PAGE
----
The first marinas to receive this honour in 2017 are:

UK Coastal Marina of the Year 2017 (over 250 berths)
· Mayflower Marina

UK Coastal Marina of the Year 2017 (under 250 berths)
· Southampton Town Quay

UK Inland Marina of the Year 2017
· Overwater Marina

International Marina of the Year 2017
· Marina de Vilamoura

Superyacht Marina of the year 2017
· Porto Montenegro

Remarking on the accolade, Charles Bush, Managing Director at Mayflower Marina, said: “This is unexpected and fantastic news for Mayflower Marina. It is an honour to receive such a prestigious award; I am delighted for my staff and hugely grateful to our berth holders and visitors for their unstinting support over the years.”

Janet & Angus Maughan, Owners of Overwater Marina, also stated: "We, and the whole team at Overwater Marina are absolutely delighted to receive this Award. It's made all the more special by virtue of the fact it is voted for by our customers."

To commemorate their achievement, winners and runners up of the Awards, as well as receivers of Marina of Distinction, were presented with laser etched glass trophies and framed certificates by David Perfect, Managing Director of GJW, and Sarah Hanna, Chairman of The Yacht Harbour Association.

Jon White, General Manager of The Yacht Harbour Association, commented: “A huge congratulations to all the winners, runners up and all marinas who were voted for in the 2017 Marina of the Year competition. The array of marinas who stood out in this year’s competition showed how strong the today’s marina industry is at achieving, and in some cases exceeding, the modern consumer’s standard of quality service and excellent facilities.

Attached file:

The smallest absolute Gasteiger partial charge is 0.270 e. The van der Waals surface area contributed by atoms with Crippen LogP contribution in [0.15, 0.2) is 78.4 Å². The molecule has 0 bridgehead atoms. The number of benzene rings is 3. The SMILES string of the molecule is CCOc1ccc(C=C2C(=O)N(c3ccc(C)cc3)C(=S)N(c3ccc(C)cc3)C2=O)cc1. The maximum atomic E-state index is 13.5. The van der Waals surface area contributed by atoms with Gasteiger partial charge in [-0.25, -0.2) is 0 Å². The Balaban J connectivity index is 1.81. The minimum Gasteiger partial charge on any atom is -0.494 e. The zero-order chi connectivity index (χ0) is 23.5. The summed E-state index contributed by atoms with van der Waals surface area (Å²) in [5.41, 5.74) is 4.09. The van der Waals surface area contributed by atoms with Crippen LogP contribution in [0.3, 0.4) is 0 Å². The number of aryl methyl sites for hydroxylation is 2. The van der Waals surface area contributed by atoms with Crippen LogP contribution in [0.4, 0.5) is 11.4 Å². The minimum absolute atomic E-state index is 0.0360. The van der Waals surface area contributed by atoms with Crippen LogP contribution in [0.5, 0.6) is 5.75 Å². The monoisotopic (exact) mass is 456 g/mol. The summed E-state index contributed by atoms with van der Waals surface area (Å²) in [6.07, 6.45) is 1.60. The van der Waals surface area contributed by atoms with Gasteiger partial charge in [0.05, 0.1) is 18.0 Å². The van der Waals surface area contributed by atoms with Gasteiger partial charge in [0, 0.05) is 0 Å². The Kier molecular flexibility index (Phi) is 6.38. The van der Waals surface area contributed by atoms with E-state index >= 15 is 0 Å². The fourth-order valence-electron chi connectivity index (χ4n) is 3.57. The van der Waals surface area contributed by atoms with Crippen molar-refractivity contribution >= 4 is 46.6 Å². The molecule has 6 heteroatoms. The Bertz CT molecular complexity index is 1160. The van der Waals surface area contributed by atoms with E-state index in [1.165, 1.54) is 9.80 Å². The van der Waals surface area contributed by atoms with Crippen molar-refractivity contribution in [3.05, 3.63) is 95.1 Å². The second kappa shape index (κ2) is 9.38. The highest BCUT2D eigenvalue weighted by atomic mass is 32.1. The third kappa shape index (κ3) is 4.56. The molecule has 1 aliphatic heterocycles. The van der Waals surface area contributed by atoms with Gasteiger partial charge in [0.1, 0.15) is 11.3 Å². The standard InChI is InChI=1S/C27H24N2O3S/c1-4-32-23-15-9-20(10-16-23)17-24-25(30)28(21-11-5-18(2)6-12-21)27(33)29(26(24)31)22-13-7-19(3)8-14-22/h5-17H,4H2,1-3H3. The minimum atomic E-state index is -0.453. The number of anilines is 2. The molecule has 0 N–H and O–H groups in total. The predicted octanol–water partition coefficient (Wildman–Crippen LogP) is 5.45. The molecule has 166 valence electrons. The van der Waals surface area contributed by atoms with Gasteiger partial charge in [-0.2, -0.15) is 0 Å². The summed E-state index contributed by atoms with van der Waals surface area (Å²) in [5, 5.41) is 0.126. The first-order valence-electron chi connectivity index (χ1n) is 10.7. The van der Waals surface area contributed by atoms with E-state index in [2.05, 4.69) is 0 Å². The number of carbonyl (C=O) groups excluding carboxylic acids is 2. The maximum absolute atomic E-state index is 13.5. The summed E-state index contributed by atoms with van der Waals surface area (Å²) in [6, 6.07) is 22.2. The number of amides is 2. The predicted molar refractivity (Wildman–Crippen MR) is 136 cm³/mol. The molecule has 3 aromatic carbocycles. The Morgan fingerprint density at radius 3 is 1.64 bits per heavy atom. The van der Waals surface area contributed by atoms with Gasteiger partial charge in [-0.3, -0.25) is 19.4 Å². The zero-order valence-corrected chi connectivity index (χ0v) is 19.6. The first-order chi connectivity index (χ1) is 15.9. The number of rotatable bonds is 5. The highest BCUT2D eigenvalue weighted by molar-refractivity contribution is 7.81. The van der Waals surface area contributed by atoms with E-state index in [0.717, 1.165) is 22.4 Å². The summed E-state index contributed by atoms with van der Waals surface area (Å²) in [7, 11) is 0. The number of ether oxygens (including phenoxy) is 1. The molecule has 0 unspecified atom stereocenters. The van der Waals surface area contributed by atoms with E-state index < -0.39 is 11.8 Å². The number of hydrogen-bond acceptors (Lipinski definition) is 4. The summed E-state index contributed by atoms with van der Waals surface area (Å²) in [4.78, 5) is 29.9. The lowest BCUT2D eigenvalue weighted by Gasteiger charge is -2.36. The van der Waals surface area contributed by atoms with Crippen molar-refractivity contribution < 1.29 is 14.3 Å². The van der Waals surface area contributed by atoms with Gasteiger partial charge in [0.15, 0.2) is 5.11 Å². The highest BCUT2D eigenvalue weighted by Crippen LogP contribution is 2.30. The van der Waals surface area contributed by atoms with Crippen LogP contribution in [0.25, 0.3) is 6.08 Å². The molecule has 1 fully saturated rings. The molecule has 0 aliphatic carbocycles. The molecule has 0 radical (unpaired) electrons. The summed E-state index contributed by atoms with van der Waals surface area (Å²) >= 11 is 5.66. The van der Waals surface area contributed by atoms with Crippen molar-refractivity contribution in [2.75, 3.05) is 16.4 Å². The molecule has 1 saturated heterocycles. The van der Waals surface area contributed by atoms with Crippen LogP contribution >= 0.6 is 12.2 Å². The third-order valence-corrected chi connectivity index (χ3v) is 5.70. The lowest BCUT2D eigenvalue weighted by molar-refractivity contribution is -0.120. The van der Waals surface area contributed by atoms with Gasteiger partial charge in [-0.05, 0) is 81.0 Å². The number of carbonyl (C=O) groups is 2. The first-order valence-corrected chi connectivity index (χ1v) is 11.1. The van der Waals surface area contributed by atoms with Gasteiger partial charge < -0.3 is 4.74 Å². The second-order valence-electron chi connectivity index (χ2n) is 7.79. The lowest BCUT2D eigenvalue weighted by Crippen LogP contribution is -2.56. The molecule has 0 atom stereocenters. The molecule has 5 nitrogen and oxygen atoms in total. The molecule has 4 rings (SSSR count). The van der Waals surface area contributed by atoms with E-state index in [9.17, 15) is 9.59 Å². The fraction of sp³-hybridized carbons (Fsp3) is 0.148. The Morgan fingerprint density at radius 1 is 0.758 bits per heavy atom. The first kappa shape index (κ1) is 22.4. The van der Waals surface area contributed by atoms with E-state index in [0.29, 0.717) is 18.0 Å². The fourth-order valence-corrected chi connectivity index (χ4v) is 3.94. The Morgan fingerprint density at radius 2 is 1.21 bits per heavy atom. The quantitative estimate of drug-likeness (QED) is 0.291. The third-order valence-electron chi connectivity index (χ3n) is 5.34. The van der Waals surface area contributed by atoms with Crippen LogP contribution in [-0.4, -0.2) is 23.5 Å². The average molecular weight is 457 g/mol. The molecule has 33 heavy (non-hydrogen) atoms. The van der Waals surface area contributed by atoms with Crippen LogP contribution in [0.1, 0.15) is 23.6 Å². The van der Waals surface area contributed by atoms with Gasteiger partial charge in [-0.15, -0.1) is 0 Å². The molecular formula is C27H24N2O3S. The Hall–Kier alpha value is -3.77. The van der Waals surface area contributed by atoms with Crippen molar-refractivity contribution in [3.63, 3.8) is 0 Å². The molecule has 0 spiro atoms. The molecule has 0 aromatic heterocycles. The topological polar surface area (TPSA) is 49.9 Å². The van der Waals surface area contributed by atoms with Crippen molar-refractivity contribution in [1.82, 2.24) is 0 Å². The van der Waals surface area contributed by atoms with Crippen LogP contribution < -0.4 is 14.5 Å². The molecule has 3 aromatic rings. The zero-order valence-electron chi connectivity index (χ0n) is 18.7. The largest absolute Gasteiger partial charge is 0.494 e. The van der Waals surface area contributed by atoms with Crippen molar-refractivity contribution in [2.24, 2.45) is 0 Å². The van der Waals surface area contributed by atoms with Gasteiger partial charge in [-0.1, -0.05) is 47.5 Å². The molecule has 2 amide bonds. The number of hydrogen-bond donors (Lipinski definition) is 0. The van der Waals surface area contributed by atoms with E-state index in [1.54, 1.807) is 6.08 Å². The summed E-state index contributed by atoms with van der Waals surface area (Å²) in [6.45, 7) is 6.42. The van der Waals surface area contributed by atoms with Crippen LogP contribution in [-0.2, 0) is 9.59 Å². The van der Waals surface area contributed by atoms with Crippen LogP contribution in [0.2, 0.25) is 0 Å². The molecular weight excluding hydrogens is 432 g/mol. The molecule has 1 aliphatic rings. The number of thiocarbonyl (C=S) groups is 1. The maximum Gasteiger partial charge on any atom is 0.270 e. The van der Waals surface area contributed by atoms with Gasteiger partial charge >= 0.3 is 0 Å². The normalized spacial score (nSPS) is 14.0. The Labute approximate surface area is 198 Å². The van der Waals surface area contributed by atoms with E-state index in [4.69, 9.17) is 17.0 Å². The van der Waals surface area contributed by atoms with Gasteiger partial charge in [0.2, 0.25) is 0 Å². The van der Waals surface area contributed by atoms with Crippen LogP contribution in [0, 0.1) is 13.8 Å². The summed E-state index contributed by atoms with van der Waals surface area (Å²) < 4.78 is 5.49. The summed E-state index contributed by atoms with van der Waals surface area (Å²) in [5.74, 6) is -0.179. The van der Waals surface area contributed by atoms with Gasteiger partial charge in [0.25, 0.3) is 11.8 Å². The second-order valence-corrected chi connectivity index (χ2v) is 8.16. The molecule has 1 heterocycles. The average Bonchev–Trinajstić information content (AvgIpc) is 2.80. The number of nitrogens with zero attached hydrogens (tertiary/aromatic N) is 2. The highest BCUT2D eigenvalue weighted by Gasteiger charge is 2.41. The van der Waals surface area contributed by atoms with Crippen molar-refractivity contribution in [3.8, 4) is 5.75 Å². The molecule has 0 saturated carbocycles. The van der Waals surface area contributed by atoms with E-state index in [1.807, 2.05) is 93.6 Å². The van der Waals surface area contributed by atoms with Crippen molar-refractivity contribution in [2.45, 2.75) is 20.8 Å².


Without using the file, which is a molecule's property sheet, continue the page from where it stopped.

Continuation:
“The new Marina of Distinction accolade goes one further, honouring outstanding long-term customer service. We are delighted this year to be awarding five marinas from across the world for the first time with the title of Marina of Distinction.”

Published in Irish Marinas
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#dragon – The opening day of the 2015 Scottish Mortgage Investment Trust Edinburgh Cup in Largs certainly lived up to the Clyde's reputation for being able to deliver almost every weather condition within a matter of moments. The weather gods threw everything from less than three to almost thirty knots at the twenty strong International Dragon fleet in rapid succession and Race Officer Chris Hadden and the Scottish Sailing Institute's Race Committee did an excellent job of keeping up with the conditions to provide two terrific opening races.